Sunday, November 17, 2013

The Invisible Stigma-How to Believe in Myself as a Mother

Today's question posed by WEGO Health for National Health Blog Post Month is about stigmas that exist concerning your (or your loved one's) illness, and how we have tackled them. 

What an interesting question.  I have so many directions I can go.  Do I talk about the times when Evie was growing up and she couldn't talk, nor walk but "looked" old enough to do that?  People at the playground, in malls, and out and about would ask a probing question like, "How old is she?"  That would just open a can of worms that they weren't ready to open, because I would have to respond with an age that they were not prepared to hear.  Then we would have the uncomfortable silence of me thinking, " I defend us and say, 'she has a rare genetic disorder that causes blindness, development delays and often cancer'?"  And the other person is thinking, "There must be something wrong, but how do I find out what?" 

Ultimately, I think the most difficult stigma for me to break concerning my daughter was my own stigma against myself as her mother.  I honestly felt I was a terrible mother for the first six years of her life.  I was reading books on Sensory Processing Disorder and going to conferences for parents of children who were blind and visually impaired.  I was volunteering for the International WAGR Syndrome Association ( and learning from other's experiences with their kids.  Yet, I just didn't feel I was getting anywhere with my DAUGHTER. 

I realize, in retrospect, that I wasn't a bad mother, I just never had enough time with Evie to even begin to KNOW who she was.  The more time I spend with her, the more I learn "what makes her tick," wow...I just fall in love with my role as mother over and over again; and I fall in love with Evie over and over again.   

So, really, what I've learned in these past few years since I've been blessed with summers off work with Evie, and afternoon walks home from school together is that I had created a stigma against myself.  I, and I alone, was judging myself and holding myself in a confining box of "failing mother."  Just because a mother can't stop her child's different behaviors or doesn't understand the different behaviors doesn't mean she's a bad mother; it just means she might have a curious little creature who may take a little longer to figure out.  A good mother continues to love, and learn and try knew things.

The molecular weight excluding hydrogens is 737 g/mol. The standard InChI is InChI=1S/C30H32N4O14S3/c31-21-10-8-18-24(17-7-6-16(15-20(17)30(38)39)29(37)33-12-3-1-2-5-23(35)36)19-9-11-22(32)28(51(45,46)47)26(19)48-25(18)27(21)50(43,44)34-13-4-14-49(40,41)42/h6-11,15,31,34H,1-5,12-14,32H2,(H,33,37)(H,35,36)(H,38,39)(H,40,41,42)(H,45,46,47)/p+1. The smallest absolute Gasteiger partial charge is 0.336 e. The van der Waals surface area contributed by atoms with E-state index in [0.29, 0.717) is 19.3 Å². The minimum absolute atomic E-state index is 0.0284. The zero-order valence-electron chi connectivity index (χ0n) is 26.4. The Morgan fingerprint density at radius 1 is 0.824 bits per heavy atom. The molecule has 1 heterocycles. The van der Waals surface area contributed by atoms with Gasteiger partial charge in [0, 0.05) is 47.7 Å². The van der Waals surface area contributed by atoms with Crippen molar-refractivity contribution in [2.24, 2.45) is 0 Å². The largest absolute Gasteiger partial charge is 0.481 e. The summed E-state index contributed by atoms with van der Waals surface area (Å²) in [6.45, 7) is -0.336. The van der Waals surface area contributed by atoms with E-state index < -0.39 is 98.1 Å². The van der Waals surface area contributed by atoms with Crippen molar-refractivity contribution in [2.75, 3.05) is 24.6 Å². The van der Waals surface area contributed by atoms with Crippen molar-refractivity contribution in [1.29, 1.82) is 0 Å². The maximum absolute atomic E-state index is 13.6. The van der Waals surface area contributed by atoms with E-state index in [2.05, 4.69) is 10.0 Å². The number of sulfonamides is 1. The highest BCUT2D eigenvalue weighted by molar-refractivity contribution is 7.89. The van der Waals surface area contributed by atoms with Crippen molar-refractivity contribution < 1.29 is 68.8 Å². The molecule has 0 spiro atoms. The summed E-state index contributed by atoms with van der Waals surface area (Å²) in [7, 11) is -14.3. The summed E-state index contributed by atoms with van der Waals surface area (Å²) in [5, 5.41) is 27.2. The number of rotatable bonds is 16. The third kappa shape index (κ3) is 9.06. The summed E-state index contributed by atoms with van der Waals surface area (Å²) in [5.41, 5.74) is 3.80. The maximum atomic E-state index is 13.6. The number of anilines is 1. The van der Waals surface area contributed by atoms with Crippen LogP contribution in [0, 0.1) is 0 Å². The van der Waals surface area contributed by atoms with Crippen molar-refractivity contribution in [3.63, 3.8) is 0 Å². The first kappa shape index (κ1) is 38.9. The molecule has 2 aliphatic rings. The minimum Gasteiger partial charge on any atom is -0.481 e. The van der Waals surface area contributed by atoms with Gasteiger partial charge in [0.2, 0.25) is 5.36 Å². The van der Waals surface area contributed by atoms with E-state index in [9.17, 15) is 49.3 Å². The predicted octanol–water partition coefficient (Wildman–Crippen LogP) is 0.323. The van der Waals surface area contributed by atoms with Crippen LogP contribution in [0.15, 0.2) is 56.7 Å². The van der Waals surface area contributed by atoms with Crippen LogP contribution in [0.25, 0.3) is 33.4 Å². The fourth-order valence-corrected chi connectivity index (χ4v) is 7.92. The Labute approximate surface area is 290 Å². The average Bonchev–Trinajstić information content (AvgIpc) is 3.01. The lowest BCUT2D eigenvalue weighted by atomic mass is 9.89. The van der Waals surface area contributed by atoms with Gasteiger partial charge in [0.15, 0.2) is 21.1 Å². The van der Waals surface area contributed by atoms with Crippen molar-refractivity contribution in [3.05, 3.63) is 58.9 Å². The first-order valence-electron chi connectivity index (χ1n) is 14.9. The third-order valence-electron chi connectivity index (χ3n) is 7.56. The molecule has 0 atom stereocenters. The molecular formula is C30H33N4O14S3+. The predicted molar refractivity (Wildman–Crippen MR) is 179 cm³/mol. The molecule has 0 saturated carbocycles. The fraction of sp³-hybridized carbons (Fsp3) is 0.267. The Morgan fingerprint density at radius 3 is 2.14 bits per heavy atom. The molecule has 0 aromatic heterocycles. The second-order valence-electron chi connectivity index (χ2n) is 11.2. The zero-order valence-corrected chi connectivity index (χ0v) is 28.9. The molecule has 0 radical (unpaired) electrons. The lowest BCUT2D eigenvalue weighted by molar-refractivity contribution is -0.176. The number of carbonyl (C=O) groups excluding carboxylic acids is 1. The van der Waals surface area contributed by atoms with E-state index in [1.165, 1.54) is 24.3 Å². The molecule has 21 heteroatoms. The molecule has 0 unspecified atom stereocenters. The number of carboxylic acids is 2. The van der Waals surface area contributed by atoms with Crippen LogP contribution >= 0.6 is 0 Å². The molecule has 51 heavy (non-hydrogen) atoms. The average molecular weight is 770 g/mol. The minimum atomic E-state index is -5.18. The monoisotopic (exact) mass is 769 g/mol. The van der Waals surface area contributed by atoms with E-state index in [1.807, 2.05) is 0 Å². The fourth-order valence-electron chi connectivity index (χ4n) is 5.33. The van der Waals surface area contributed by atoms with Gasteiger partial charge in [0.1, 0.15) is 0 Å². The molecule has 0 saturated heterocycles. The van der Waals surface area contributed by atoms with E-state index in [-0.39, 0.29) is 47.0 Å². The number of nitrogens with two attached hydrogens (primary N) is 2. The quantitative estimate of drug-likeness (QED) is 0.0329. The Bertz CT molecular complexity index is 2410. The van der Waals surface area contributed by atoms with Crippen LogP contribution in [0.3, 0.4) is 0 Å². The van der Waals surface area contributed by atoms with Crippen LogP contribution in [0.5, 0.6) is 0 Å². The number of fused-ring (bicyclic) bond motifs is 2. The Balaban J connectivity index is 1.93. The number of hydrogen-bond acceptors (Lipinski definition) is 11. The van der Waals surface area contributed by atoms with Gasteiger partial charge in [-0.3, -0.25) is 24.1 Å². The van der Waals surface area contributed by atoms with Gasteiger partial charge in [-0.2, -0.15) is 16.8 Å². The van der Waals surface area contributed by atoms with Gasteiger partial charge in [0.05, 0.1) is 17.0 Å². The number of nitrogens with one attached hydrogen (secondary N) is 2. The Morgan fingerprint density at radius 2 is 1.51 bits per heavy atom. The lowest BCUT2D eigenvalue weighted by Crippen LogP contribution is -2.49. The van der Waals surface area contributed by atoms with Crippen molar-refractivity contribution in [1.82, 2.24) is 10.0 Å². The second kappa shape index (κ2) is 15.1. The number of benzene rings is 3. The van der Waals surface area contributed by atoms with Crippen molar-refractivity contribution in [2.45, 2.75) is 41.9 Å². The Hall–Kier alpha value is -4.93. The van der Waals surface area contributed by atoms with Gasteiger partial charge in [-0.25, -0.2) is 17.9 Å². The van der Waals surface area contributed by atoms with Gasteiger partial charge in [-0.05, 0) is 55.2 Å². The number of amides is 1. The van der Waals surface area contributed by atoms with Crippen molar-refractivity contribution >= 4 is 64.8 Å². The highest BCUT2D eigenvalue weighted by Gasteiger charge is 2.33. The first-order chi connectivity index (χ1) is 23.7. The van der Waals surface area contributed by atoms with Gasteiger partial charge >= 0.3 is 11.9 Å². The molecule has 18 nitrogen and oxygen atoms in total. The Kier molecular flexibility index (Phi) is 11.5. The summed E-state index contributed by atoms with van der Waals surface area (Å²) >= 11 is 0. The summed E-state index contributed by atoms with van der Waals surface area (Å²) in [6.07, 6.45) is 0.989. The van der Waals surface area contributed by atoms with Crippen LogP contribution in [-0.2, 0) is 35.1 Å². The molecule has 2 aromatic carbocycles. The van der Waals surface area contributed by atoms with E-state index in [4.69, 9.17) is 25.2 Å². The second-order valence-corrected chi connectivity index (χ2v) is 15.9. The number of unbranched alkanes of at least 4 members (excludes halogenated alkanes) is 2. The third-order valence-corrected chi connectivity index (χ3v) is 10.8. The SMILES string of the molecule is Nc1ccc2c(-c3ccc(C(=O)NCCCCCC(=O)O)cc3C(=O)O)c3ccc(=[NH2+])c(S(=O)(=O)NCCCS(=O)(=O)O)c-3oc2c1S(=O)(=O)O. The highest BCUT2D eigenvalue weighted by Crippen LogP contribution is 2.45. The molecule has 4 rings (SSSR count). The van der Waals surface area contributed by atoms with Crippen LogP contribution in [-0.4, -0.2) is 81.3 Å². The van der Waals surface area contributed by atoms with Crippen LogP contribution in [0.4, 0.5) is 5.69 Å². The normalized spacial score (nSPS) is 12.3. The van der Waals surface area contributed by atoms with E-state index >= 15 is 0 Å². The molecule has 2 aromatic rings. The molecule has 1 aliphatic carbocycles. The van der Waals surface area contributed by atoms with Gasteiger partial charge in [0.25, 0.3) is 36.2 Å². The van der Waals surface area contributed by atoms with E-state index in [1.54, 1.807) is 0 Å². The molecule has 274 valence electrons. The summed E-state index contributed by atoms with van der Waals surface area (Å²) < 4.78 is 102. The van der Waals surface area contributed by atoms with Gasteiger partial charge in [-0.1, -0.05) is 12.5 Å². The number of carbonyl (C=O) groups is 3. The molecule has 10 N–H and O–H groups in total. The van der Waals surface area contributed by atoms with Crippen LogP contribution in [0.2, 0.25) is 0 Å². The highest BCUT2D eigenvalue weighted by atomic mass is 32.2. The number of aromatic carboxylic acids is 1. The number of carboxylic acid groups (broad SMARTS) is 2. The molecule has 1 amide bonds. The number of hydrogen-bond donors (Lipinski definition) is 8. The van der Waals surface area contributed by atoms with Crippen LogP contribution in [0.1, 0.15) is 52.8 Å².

We had a moment a few weeks back that literally had me on my knees...sort of.  I was helping Evie get her leggings on...those can be tough, you get your toes caught in the ankle of the pant leg and it's hard to shake free!  I had done that thing where you roll it up in your hands first, like women's hosiery, and then I slid it over her ankle.  I was kneeling in front of Evie and she had her arms around my neck.  I saw her tense up and she said, "Why did you DO THAT?"  I knew what she was talking about, but I wanted to respond calmly for more time to delay, "Do what?"  It had bothered her that I rolled and ruffled the pants leg...don't ask me why, but it's a sensory thing.  Evie then tightened her grip on my neck and pulled me close to her, she had her mouth next to my cheek, and I've been bit like that before, so I was scared. 

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I winced and pulled back a bit and stared her straight in the eyes without saying a word.  She continued to hold me, but released the tension and said, "Mommy, I'm so sorry." 

She had never said that before.  I felt tears welling in my eyes.  I said, "I know, Honey, but I was really afraid you were going to bite me."  She said, "No, no, I don't want to do that." 

Wow.  She had never said that before either.  "I know, Honey, I know you don't.  I'm so proud of you for stopping yourself.  I'm so proud of you."  I just didn't know how to express to her how MUCH that apology meant; let alone her admission that she had the urge to do something that she REALLY didn't want to do.

It breaks my heart to think of how hard that was for her.  But that is just another step in getting to know my daughter better and better.  Just another step toward making that old stigma, which exists only in my mind, disappear entirely. 

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